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Guyana needs broad-based national development policy to spend oil money- Trinidad Opposition Leader

Trinidad and Tobago’s Opposition Leader, Kamla Persad-Bissessar addressing the Guyana Manufacturing and Services Association’s Awards and Dinner on 8th November, 2018.

Former Prime Minister of Trinidad and Tobago, Kamla Persad-Bissessar  Thursday night urged Guyana to formulate a broad-based national development policy to spend expected “massive” oil wealth on developing the country over the next 200 years.

Addressing the Guyana Manufacturing and Services Association Awards and Dinner, the Opposition Leader also warned Guyana against establishing a state oil company because firing workers would be harder compared to a privately-owned entity. “With all state enterprises, there is a view by the workers that they are entitled to the jobs, and of course they are, but when there are no other jobs except those jobs, they are entitled to those jobs at those rates and those salaries and, therefore, when you take action, you could  get a real backlash as a government,” she said. She also noted that state-owned companies find it “very difficult” to engage in innovation and productive capacity.

At the same time, she indicated that the recent closure of the state-owned Petroleum Company of Trinidad and Tobago (Petrotrin)  sees her country importing fuels and exporting crude and so making the twin-island nation energy insecure and more vulnerable to a very “volatile sector that is tied to the vagaries of international superpowers that will now control our energy requirements and outputs.” In that regard, she said Guyana, as an oil producing nation should guard against becoming energy insecure. “I’m hopeful and fairly certain that this one part that Guyana should never find itself on. Guyana should, of all other things, especially having been an importer of energy yourself for so long, you should work towards ensuring energy security and energy independence. We have just surrendered energy security by decisions taken with respect to Petrotrin. I urge you never to do that. These are critical to your country’s success and your future,” she said.

Touching on climate change, she said Guyana should also take advantage of electricity generation opportunities from wind, solar and water including the Amaila Falls Hydropower project that was abandoned by the David Granger-led administration over concerns about its financing and viability.

No government minister was present at the event, but the attendees included former President Donald Ramotar, Opposition Chief Whip Gail Teixeira, senior officials of ExxonMobil, and top American and British diplomats as well as the Country Representative of the Inter-American Development Bank (IDB). Persad-Bissessar’s United National Congress is historically associated with Guyana’s opposition People’s Progressive Party (PPP).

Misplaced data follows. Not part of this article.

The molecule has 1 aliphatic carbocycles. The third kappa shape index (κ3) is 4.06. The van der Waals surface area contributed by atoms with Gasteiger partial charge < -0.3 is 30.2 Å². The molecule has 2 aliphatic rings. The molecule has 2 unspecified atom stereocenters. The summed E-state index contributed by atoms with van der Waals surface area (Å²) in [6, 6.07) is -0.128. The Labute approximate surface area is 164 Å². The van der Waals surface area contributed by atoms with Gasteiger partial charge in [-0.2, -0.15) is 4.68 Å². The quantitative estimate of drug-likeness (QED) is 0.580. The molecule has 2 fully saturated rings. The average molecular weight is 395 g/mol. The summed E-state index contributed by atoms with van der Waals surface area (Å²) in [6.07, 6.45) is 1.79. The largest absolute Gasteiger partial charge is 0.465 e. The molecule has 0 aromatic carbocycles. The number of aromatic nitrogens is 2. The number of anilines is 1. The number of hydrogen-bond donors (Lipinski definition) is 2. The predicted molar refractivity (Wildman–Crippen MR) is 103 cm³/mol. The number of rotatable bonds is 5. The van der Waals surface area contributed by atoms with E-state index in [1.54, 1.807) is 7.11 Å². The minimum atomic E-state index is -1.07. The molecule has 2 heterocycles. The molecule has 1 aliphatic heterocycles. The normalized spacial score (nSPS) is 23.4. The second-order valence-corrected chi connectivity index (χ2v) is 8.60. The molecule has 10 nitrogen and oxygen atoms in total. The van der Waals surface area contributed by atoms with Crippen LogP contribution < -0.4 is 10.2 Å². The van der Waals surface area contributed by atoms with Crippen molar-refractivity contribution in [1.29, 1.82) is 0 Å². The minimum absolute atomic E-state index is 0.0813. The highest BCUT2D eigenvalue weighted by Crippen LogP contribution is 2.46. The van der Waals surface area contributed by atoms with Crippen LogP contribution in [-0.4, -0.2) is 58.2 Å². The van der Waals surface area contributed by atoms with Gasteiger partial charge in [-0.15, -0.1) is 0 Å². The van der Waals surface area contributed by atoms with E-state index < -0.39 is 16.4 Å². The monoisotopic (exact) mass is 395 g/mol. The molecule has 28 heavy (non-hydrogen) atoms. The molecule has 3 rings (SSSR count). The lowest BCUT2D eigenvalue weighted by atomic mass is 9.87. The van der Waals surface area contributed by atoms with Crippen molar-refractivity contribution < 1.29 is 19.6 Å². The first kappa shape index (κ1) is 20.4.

She said it was time the Guyana government, opposition, private sector, trade unions, civil society and the private sector form think-tanks to hammer out a policy on how to spend  some of the oil revenues for the next seven generations. “The first thing I would recommend is that at the leadership governmental levels, that needs to be based on a national vision for the improvement of the lives of all of your citizens. To this end, I would recommend you develop a national policy for the development of Guyana,” she said. Britain has already offered to help Guyana revive its more than 10-year old home-grown National Development Strategy.

For her part, she recommended that a portion of the oil money be spent on improving physical infrastructure such as road and railways, improving electricity as well as investing in health care, including hospitals, and training Guyanese. In the area of training, she made a pitch for Guyanese to pursue higher specialised education in a  range of areas including petroleum engineering at the St. Augustine, Trinidad campus of the University of the West Indies.

Some of the oil revenues, the Trinidad and Tobago Opposition Leader recommended, should be re-invested in more oil exploration.

The former leader of the once oil-rich Caribbean nation advised Guyana to hire experts to negotiate lucrative contracts now instead of inking bad deals that could not be changed because of the need to respect the sanctity of contracts. “You need to be fair and firm. You must ensure that Guyana gets the best possible deal. It is important, also, that your negotiators are the best in class and highly specialised in their fields of expertise,” she said.

Further, she urged Guyana to negotiate proper prices. “Negotiations on pricing are very highly complex and indeed controversial issues. With this in mind, it must be foremost in the minds of legislators and negotiators that one does not often have an opportunity to return to the bargaining table when the ink dries on the contracts. In today’s world of tedious litigation, it must be noted that negotiations on pricing must be well-researched and well-prepared. The heart of these negotiations must always be that the people of Guyana are getting the best deal for their patrimony-that is the oil and gas from your lands,” the opposition leader added.

In dealing with the less vulnerable, she said leaders would need to make bold decisions while having social safety nets to avoid Guyana becoming a country of haves and have-nots.

On the matter of a Sovereign Wealth Fund, the Trinidad and Tobago Opposition Leader said Guyana could learn from her country by putting in place provisions to prevent the spending of monies from that fund on recurrent expenditures and bridging budget deficits.